GFRID

What's on

Kenya- National Remittance Stakeholder Network meeting

Leveraging the impact of remittances to spur inclusive development in Kenya

Recent data from the Central Bank of Kenya (CBK) indicate that in 2020, Kenya’s half-million migrants sent US$3,095 million, accounting for 3 per cent of the country’s GDP. “Cumulative remittance inflows increased to US$3,094 million in 2020 from US$2,796 million in 2019, an increase of 10.7 per cent. Several other countries as diverse as Comoros, Gambia, Mexico, and Philippines joined Kenya in bucking the predictions with increased remittances in 2020” said Dr. Patrick Njoroge, Governor of CBK at the National Remittance Stakeholder Network (NRSN) event organized by IFAD. The event brought together national stakeholders who work to support remittance markets and promote financial inclusion as a key development outcome.

“The rapid acceleration of digitalization has been the “silver lining narrative” of the pandemic. Remittances have been one of the key beneficiaries of digital transformation as members of the diaspora sent funds to their loved ones back home to ride out the ravages of the pandemic,” added Dr. Patrick Njoroge.

Today it costs more to send remittances to Kenya from other African countries, including Tanzania, South Africa, and Rwanda, than from Germany, Canada, and the USA. While the adoption of technology and the integration of mobile phone financial services in the remittance ecosystem have lowered costs over the last 10 years from over 15 per cent to the current 8 per cent in Kenya, it is far behind the Sustainable Development Goal (SDG) 10.c objective of reducing transfer costs to 3 per cent. The global average stands at 6.51 per cent in Q4 2020. Overall, cash-based remittance services are more expensive at 8.3 per cent as compared to digital transfers at 7.6 per cent.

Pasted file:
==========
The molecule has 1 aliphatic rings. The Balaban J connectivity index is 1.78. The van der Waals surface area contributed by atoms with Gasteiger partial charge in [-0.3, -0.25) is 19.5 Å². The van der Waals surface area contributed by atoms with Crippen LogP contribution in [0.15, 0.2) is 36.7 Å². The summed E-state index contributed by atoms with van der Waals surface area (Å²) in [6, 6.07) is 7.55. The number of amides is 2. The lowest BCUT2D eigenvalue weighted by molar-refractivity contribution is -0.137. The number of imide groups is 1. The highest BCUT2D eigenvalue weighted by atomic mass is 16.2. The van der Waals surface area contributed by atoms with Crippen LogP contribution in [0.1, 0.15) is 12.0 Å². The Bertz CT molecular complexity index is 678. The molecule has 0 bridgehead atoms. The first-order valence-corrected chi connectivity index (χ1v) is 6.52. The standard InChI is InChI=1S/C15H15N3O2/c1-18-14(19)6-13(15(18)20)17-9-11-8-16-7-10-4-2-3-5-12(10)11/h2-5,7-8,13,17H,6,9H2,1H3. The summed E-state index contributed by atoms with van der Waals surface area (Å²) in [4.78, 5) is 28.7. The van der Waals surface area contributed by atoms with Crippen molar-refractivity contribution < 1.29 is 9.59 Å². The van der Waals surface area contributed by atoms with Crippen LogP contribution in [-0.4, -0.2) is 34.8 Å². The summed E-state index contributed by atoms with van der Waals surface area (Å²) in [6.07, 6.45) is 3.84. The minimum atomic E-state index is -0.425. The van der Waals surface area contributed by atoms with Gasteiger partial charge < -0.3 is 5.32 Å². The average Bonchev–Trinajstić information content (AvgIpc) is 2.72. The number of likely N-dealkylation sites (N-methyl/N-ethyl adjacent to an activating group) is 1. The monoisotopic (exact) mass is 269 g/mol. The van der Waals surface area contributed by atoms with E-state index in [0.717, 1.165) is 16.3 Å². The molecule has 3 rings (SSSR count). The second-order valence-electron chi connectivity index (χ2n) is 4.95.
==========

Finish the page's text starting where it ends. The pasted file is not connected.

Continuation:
Most remittances received in Africa cover daily needs, with a significant amount (25 per cent) available for savings or investment. A recent study released by IFAD showed that bringing more innovative solutions to access and use these funds can dramatically increase the financial resilience of receiving families in these challenging times. It also showcased specific actions necessary to safeguard the responses and recovery to the COVID-19 crisis.

To engage effectively, and spur innovation in the marketplace, IFAD also launched a call for proposal in the context of its Platform for Remittances, Investment and Migrants’ Entrepreneurship (PRIME) Africa programme in collaboration with the European Union. Through this initiative, IFAD and partners aim at identifying and supporting initiatives that reduce transaction costs, accelerate digitalization, leverage remittances to deepen financial inclusion, and expand formal channels.

‘What the remittance market needs now are good practices and innovations that could offer digital solutions and financial services to the remittance families to enhance their recovery and resilience’ said Pedro De Vasconcelos, Manager of IFAD’s Financing Facility for Remittances in line with the 2021 theme of the UN-adopted International Day of Family Remittances (IDFR), every 16 June.

‘As we plan for recovery we need to account for the fundamental contribution of over 200 million migrants across the globe who – through remittances – support their 800 million family members, securing a better future and greater opportunities’ said De Vasconcelos. In this modern economy, remittances represent the human face of globalization and the international community needs to work together to ‘not only make it cheaper but also to make it count more for millions of families and the communities where they live.’